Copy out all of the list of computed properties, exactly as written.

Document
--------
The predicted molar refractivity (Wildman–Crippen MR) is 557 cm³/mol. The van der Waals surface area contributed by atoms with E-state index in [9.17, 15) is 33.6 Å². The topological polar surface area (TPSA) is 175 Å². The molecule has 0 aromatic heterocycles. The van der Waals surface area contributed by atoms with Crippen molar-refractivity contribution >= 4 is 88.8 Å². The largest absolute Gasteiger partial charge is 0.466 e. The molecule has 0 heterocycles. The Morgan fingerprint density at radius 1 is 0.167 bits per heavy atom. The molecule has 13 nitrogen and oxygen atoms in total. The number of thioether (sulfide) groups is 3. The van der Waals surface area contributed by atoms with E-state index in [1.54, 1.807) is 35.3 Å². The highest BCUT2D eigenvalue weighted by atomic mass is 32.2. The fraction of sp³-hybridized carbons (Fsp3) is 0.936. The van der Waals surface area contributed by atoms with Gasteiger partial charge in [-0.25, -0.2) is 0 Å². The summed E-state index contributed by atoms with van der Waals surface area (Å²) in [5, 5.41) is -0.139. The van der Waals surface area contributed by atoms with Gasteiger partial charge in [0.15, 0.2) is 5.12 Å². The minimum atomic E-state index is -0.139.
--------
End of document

The predicted molar refractivity (Wildman–Crippen MR) is 557 cm³/mol. The van der Waals surface area contributed by atoms with E-state index in [9.17, 15) is 33.6 Å². The topological polar surface area (TPSA) is 175 Å². The molecule has 0 aromatic heterocycles. The van der Waals surface area contributed by atoms with Crippen molar-refractivity contribution >= 4 is 88.8 Å². The largest absolute Gasteiger partial charge is 0.466 e. The molecule has 0 heterocycles. The Morgan fingerprint density at radius 1 is 0.167 bits per heavy atom. The molecule has 13 nitrogen and oxygen atoms in total. The number of thioether (sulfide) groups is 3. The van der Waals surface area contributed by atoms with E-state index in [1.54, 1.807) is 35.3 Å². The highest BCUT2D eigenvalue weighted by atomic mass is 32.2. The fraction of sp³-hybridized carbons (Fsp3) is 0.936. The van der Waals surface area contributed by atoms with Gasteiger partial charge in [-0.25, -0.2) is 0 Å². The summed E-state index contributed by atoms with van der Waals surface area (Å²) in [5, 5.41) is -0.139. The van der Waals surface area contributed by atoms with Gasteiger partial charge in [0.15, 0.2) is 5.12 Å². The minimum atomic E-state index is -0.139.